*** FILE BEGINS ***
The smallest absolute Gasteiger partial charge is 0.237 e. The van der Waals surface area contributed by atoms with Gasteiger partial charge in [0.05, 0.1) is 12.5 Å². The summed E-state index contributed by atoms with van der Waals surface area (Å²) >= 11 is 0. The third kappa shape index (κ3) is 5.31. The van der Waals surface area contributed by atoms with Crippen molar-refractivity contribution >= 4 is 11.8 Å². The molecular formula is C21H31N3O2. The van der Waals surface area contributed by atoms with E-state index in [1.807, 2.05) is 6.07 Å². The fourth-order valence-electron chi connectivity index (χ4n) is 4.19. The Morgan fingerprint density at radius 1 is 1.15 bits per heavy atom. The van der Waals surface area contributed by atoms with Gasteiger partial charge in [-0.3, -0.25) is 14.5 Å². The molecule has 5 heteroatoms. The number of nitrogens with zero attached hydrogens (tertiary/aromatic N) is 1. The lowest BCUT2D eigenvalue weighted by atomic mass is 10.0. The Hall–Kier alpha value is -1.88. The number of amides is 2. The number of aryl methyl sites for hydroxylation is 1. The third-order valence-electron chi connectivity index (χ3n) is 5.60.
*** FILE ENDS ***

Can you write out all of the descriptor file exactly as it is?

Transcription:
The smallest absolute Gasteiger partial charge is 0.237 e. The van der Waals surface area contributed by atoms with Gasteiger partial charge in [0.05, 0.1) is 12.5 Å². The summed E-state index contributed by atoms with van der Waals surface area (Å²) >= 11 is 0. The third kappa shape index (κ3) is 5.31. The van der Waals surface area contributed by atoms with Crippen molar-refractivity contribution >= 4 is 11.8 Å². The molecular formula is C21H31N3O2. The van der Waals surface area contributed by atoms with E-state index in [1.807, 2.05) is 6.07 Å². The fourth-order valence-electron chi connectivity index (χ4n) is 4.19. The Morgan fingerprint density at radius 1 is 1.15 bits per heavy atom. The van der Waals surface area contributed by atoms with Gasteiger partial charge in [-0.3, -0.25) is 14.5 Å². The molecule has 5 heteroatoms. The number of nitrogens with zero attached hydrogens (tertiary/aromatic N) is 1. The lowest BCUT2D eigenvalue weighted by atomic mass is 10.0. The Hall–Kier alpha value is -1.88. The number of amides is 2. The number of aryl methyl sites for hydroxylation is 1. The third-order valence-electron chi connectivity index (χ3n) is 5.60.